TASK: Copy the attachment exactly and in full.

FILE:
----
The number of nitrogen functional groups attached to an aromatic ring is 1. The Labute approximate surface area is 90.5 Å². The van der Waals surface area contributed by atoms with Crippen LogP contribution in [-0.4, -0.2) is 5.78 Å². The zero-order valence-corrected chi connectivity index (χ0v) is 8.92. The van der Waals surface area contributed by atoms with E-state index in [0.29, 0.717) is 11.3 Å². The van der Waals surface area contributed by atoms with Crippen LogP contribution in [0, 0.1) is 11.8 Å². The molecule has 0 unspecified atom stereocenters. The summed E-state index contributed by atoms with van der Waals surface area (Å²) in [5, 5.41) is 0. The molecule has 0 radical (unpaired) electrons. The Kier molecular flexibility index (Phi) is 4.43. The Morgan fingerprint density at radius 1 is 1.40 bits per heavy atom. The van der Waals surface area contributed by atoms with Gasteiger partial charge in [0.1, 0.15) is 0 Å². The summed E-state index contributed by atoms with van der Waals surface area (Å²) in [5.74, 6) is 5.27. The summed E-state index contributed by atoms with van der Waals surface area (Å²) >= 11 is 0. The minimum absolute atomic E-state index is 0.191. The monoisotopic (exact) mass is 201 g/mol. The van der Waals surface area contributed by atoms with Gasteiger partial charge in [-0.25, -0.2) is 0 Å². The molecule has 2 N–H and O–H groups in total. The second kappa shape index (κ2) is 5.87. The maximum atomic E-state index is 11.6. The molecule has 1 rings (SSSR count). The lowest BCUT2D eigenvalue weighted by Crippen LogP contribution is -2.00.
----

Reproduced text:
The number of nitrogen functional groups attached to an aromatic ring is 1. The Labute approximate surface area is 90.5 Å². The van der Waals surface area contributed by atoms with Crippen LogP contribution in [-0.4, -0.2) is 5.78 Å². The zero-order valence-corrected chi connectivity index (χ0v) is 8.92. The van der Waals surface area contributed by atoms with E-state index in [0.29, 0.717) is 11.3 Å². The van der Waals surface area contributed by atoms with Crippen LogP contribution in [0, 0.1) is 11.8 Å². The molecule has 0 unspecified atom stereocenters. The summed E-state index contributed by atoms with van der Waals surface area (Å²) in [5, 5.41) is 0. The molecule has 0 radical (unpaired) electrons. The Kier molecular flexibility index (Phi) is 4.43. The Morgan fingerprint density at radius 1 is 1.40 bits per heavy atom. The van der Waals surface area contributed by atoms with Gasteiger partial charge in [0.1, 0.15) is 0 Å². The summed E-state index contributed by atoms with van der Waals surface area (Å²) in [5.74, 6) is 5.27. The summed E-state index contributed by atoms with van der Waals surface area (Å²) >= 11 is 0. The minimum absolute atomic E-state index is 0.191. The monoisotopic (exact) mass is 201 g/mol. The van der Waals surface area contributed by atoms with Gasteiger partial charge in [-0.25, -0.2) is 0 Å². The molecule has 2 N–H and O–H groups in total. The second kappa shape index (κ2) is 5.87. The maximum atomic E-state index is 11.6. The molecule has 1 rings (SSSR count). The lowest BCUT2D eigenvalue weighted by Crippen LogP contribution is -2.00.